You will have to register the copyright under the registered name of your music publishing company. If the copyright to the music you want to publish is already copyrighted in your name or someone else’s name, you will have to submit a copyright transfer application over to your business name.

For more details, get in touch with your local copyright office.

Step 6: Register Your Songs with PRO

If you haven’t done this already during affiliation, you should do it as soon as you have your music. You must register all of your music with the PRO by simply filling out forms required for submitting your songs.

When you register the songs as a publisher, you rightfully take the publisher’s credit and ethically assign the songwriter credit to the artist you represent.

However, if you are a songwriter or composer yourself (and starting a publishing company), register your music as a songwriter instead of a publisher.

Step 7: Start Marketing, Branding and Ultimately, Publishing

There are different ways you can market your music publishing company. The rise of social media has introduced us to many creative platforms for marketing, branding, and promoting.

However, here are a few steps you can follow:

  • Get in touch with the music artists and copyright owners you are interested in and pitch your proposal to them. Make sure you present your services in a profitable manner so that they are attracted to you instantly. You can find artists, singers, and copyright holders on the PRO website, on social media, and other performance venues and events.
  • Develop a mutual agreement between you and the artist or owner. The agreement should state that you would sell their music for a fee or a certain percentage from the profit. The more you get creative in your sharing terms, the more clients you will acquire.
  • If the artist or owner is already associated with another publishing company, you may have to sub-contract with the other publisher and deal for a smaller percentage.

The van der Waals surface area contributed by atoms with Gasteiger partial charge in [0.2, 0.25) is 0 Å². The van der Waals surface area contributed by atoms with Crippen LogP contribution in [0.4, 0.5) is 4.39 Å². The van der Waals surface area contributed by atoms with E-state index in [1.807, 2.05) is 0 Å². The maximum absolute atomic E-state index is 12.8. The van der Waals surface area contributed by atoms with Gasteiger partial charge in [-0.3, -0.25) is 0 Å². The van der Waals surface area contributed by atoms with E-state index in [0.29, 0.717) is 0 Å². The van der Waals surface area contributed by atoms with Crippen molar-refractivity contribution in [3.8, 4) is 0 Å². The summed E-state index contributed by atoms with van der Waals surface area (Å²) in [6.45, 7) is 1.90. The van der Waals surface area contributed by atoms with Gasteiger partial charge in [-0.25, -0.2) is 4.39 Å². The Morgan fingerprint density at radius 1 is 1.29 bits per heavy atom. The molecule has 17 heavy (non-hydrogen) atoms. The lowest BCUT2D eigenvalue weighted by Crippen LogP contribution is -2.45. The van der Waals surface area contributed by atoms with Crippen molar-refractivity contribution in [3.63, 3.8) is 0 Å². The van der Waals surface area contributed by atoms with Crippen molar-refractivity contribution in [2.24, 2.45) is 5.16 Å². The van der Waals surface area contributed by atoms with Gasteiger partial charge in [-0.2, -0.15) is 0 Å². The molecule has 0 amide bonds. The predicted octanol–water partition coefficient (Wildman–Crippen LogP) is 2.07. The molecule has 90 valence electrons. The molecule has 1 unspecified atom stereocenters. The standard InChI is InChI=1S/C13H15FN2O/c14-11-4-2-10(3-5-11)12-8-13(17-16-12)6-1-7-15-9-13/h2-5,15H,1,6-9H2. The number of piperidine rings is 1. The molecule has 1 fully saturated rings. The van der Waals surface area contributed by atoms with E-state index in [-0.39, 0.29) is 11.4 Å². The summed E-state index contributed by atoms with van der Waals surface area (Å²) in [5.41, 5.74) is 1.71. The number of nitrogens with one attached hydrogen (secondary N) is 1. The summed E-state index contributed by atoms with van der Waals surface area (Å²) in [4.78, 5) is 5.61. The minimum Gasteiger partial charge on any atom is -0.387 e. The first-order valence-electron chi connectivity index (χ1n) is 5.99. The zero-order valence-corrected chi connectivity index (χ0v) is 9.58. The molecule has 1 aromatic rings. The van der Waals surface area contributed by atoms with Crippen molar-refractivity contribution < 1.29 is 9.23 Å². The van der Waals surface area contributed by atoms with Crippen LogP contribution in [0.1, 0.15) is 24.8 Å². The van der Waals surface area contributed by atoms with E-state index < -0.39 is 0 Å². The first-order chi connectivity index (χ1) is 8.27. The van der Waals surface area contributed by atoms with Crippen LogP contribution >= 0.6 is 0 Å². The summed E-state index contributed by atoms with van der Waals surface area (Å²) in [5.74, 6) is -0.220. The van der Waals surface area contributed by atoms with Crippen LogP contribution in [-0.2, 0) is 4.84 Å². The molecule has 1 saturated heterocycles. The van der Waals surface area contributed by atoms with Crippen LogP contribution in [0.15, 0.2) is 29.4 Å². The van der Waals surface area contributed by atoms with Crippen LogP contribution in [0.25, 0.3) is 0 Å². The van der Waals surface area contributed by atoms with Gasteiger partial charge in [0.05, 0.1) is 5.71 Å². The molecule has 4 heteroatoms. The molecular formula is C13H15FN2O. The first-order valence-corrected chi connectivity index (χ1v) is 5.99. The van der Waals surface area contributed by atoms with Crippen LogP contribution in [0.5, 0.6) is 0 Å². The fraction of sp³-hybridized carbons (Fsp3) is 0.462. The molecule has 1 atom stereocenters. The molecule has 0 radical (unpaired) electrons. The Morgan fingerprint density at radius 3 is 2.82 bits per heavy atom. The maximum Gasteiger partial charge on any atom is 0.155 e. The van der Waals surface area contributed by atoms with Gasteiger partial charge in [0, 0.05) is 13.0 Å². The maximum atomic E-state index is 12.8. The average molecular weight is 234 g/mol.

• For marketing your services, you will have to prepare a music catalog by listing the songs and music products you have contracted to sell.
  • Make sure the songs you select are relevant to the current trend and it should be appreciated and embraced by a larger demography.
  • Contact with retailers, musicians, filmmakers, video game makers, radio stations and other buyers of music. You should pitch your sales with a handy standard contract that outlines the benefits of associating with you.
  • Once you have a deal, the first thing you should do is customize a contract specific to your current client’s needs, requirement, and agreement. Do not forget to mention the percentage of fee you will get for the use of music you are authorized to publish.

Many types of music publishing contracts require negotiation skills, agreement drafting skills and communication skills. So, you will have to refine those skills as well. Having an entertainment lawyer will protect you, your products, your associated artists, and the buyers from potential lawsuits and bad deals.

Make sure you have planned your finances way ahead of time and have financial security for at least 6 months to 1 year after you start your company. Building a successful music publishing company takes time and effort, and of course financial investment and if you do not have another income backing you up, you may land into serious financial hardship and probably bankruptcy too.

All the best for your new venture! Leave your queries and discussions in comments, we shall get back to you as earliest.